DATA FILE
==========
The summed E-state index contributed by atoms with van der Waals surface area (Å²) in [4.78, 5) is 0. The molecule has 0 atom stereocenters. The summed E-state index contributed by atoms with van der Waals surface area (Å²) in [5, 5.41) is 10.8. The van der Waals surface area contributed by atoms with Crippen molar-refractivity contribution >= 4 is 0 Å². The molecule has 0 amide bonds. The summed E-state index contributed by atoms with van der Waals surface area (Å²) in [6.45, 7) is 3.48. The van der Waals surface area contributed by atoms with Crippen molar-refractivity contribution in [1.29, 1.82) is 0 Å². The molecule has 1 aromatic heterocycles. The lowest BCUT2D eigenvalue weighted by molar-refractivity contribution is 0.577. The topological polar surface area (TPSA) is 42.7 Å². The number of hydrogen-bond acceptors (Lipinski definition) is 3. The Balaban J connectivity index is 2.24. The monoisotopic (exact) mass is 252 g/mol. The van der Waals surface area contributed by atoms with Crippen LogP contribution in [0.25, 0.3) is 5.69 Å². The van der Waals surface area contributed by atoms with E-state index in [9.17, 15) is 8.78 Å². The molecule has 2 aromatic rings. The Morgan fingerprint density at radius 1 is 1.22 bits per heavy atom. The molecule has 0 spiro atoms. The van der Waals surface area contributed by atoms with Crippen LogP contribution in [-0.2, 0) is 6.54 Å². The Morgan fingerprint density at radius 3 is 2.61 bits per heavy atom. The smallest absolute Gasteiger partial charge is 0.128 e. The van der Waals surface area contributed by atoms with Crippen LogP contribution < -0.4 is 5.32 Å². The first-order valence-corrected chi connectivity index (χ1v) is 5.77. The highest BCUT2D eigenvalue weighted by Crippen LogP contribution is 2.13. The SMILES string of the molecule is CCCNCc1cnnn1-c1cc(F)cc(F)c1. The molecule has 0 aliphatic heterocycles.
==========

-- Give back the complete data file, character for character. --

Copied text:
The summed E-state index contributed by atoms with van der Waals surface area (Å²) in [4.78, 5) is 0. The molecule has 0 atom stereocenters. The summed E-state index contributed by atoms with van der Waals surface area (Å²) in [5, 5.41) is 10.8. The van der Waals surface area contributed by atoms with Crippen molar-refractivity contribution >= 4 is 0 Å². The molecule has 0 amide bonds. The summed E-state index contributed by atoms with van der Waals surface area (Å²) in [6.45, 7) is 3.48. The van der Waals surface area contributed by atoms with Crippen molar-refractivity contribution in [1.29, 1.82) is 0 Å². The molecule has 1 aromatic heterocycles. The lowest BCUT2D eigenvalue weighted by molar-refractivity contribution is 0.577. The topological polar surface area (TPSA) is 42.7 Å². The number of hydrogen-bond acceptors (Lipinski definition) is 3. The Balaban J connectivity index is 2.24. The monoisotopic (exact) mass is 252 g/mol. The van der Waals surface area contributed by atoms with Crippen LogP contribution in [0.25, 0.3) is 5.69 Å². The van der Waals surface area contributed by atoms with E-state index in [9.17, 15) is 8.78 Å². The molecule has 2 aromatic rings. The Morgan fingerprint density at radius 1 is 1.22 bits per heavy atom. The molecule has 0 spiro atoms. The van der Waals surface area contributed by atoms with Crippen LogP contribution in [-0.2, 0) is 6.54 Å². The Morgan fingerprint density at radius 3 is 2.61 bits per heavy atom. The smallest absolute Gasteiger partial charge is 0.128 e. The van der Waals surface area contributed by atoms with Crippen LogP contribution < -0.4 is 5.32 Å². The first-order valence-corrected chi connectivity index (χ1v) is 5.77. The highest BCUT2D eigenvalue weighted by Crippen LogP contribution is 2.13. The SMILES string of the molecule is CCCNCc1cnnn1-c1cc(F)cc(F)c1. The molecule has 0 aliphatic heterocycles.